Women in EDM: An Interview with Eartha Harris

Part of the “Women in EDM” feature series.

Eartha Harris has been a musician all her life. Her experience spans genres and nearly two decades, including touring as the live keyboardist for popular electronica group Psylab. But since 2012, Eartha’s solo project Living Light has been bringing dance tracks to shows and festivals across the country. With a focus on the peaceful, soothing, and melodic side of EDM, Living Light is a refreshing change from the clamor of other acts trying to gain attention simply by having the most aggressive beats.

With such a range of experience in the field, Eartha’s seen all the struggles and triumphs of being a woman making a name for herself in the electronic music world. That experience culminated in Living Light, named for the importance of living less materialistically and having a positive outlook, among other things. Eartha’s reflections on her work and experiences as a musician are much like the solo project itself: positive, inspiring, and quietly yet intensely compelling.

Sensible Reason: What has your experience as a woman in the EDM industry been? Have you faced any unique struggles or triumphs in what is sometimes described as a “man’s world,” or do you see that description as incorrect?

Eartha Harris: That’s a tough question to answer as gender discrimination is really a grey area in this field. In my nearly 20 years of gigging, it’s been rare that I have experienced outright prejudice firsthand. If anything, I find people to be extra courteous because I am a girl. This was especially apparent when I played in the electronic jam band Psylab. In six years of playing jam band festivals and events with Psylab, I never once saw another female on stage, so I was a bit of a novelty and most people responded with a lot of support. I’d say the main gender stigmas I have noticed, however, are:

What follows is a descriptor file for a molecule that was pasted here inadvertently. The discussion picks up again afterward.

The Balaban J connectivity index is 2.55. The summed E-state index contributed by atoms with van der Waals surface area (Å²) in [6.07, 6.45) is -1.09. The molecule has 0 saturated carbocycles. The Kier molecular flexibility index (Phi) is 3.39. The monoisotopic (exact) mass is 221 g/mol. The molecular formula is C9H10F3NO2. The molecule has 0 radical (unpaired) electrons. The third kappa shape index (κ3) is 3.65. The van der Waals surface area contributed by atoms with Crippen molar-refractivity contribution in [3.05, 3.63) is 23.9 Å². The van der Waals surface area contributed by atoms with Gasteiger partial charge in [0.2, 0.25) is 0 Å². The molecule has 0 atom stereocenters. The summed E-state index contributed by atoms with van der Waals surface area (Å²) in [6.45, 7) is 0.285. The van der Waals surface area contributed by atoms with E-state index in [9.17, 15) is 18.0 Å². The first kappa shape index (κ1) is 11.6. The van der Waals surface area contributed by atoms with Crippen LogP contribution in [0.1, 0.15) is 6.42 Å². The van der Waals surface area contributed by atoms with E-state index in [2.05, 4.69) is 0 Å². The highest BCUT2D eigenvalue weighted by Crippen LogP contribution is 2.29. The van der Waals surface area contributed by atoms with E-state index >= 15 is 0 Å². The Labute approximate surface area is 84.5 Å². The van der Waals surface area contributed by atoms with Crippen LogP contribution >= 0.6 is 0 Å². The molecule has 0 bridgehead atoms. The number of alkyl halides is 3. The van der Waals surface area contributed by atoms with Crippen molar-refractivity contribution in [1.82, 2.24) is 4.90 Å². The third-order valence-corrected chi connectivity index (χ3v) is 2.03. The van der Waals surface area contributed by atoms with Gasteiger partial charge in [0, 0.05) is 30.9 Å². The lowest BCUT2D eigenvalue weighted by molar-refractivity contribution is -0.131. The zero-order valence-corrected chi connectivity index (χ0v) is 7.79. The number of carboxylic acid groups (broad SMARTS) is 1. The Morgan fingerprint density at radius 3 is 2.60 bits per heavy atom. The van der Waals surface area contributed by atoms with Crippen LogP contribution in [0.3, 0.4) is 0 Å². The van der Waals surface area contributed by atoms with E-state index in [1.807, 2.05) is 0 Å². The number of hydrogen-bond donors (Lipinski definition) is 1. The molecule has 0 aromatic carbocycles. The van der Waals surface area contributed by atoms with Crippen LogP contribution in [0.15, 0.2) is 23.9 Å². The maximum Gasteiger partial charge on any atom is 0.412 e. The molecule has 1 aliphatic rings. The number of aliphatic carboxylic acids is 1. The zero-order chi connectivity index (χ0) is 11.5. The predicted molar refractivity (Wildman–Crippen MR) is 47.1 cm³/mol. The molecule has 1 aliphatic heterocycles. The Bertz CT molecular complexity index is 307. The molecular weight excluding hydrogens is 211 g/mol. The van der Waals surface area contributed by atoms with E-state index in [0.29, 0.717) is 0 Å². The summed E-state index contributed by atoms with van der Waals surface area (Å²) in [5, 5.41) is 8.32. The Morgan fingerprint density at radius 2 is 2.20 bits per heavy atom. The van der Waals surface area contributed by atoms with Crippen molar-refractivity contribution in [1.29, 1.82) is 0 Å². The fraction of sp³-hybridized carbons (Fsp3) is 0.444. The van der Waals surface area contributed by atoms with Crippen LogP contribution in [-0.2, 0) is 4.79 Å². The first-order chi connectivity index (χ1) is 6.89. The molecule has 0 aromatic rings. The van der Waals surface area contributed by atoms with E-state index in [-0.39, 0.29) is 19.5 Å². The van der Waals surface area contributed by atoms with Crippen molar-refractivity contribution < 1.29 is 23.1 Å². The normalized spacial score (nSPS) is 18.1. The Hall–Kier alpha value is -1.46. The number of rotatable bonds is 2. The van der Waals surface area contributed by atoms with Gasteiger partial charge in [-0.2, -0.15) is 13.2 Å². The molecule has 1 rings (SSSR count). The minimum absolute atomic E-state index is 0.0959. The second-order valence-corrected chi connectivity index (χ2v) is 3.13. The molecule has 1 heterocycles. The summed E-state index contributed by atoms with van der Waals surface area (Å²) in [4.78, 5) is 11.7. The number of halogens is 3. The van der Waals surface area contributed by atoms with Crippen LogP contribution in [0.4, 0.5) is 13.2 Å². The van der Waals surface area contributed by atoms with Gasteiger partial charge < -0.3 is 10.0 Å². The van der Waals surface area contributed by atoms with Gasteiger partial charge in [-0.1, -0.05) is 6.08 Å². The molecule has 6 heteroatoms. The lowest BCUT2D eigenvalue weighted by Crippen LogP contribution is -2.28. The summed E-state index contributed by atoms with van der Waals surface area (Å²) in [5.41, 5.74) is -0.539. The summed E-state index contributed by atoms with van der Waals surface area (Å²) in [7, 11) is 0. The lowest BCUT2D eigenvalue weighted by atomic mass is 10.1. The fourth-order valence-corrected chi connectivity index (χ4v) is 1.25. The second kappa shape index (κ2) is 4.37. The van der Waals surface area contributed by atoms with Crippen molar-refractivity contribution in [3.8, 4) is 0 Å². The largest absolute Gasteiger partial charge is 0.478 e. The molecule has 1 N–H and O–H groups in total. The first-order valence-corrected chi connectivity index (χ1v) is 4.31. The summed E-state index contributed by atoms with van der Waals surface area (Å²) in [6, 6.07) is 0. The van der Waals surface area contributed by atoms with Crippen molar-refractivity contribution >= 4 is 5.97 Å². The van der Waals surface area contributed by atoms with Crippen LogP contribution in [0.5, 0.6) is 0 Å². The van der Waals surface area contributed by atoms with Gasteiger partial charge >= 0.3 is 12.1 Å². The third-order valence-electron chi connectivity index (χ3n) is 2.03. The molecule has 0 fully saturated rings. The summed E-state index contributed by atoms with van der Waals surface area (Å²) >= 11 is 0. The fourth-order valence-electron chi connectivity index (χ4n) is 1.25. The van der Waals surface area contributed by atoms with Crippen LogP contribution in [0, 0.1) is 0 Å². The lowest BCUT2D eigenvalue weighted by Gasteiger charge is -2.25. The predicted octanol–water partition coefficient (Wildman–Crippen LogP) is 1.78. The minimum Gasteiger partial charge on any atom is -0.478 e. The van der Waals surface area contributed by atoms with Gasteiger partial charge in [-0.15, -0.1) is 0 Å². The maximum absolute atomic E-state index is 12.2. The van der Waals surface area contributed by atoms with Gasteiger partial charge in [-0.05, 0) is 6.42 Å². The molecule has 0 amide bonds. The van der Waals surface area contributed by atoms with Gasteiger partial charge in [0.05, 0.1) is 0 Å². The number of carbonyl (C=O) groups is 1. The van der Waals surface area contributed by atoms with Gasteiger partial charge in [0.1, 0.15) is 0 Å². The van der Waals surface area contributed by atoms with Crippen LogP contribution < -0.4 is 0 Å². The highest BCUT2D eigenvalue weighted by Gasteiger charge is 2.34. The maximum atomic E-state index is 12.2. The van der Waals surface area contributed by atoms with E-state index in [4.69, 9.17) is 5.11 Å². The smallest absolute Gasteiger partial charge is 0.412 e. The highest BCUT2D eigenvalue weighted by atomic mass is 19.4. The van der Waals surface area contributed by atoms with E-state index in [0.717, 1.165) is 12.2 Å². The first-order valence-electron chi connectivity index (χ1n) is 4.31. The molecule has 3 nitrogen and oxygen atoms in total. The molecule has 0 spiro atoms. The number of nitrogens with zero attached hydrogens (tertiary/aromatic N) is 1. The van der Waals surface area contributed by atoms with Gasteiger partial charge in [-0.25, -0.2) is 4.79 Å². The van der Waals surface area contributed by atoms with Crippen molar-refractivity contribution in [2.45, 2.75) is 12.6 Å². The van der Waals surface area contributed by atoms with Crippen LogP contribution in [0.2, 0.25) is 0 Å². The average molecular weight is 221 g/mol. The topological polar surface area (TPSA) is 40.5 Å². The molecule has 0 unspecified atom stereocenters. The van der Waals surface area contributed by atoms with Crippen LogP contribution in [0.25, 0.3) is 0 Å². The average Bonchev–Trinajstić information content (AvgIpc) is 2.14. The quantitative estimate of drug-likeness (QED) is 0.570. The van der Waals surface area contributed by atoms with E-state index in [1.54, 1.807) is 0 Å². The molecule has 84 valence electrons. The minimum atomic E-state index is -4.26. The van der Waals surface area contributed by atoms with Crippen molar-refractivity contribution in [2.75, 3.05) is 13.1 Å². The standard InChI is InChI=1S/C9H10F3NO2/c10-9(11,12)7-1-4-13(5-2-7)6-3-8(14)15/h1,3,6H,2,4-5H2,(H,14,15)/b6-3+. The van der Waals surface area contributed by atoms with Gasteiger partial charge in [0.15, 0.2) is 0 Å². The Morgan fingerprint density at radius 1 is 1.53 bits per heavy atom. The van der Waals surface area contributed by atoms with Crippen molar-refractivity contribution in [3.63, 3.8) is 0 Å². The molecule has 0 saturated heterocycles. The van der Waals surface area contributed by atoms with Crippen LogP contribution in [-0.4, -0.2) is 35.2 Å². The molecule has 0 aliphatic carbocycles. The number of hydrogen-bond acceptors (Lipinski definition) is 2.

1. People very often don’t think I am playing my own music and assume I must “just be a DJ”—to the point of actually coming up and requesting songs. Though I’m sure this happens to men too, this happens to me very very regularly. Actually, nearly every show.

2. There seems to be a subconscious expectation that women who produce music are supposed to sing, or at least play an acoustic instrument, in addition to their music production. I can’t tell you how many times I’ve been asked if I ever sing, or will ever sing, or why I don’t sing, followed by a look of disappointment. I’m not sure, but I have a hunch my male cohorts don’t get asked if they sing nearly as much as I do [laughs].

All this said, I do believe that women still face some silent challenges behind the scenes. For example, a friend of mine recently told me an acquaintance of his that runs an EDM booking agency admitted to not even considering bringing on female producers until about two years ago because there “would be no draw” and I’ve sensed that. From my first electronic solo project in the late 90s to mid-2000s, and through my involvement with Psylab, I spent 14 years actively reaching out to labels and booking agencies with not one single reply….until last year. When I launched Living Light, I intentionally kept my gender on the DL for the first year until I built a following, using only my logo to represent me, and I intentionally aligned myself with conscious communities and transformational festivals that have much more accepting and flexible perspectives on gender equality within the music business.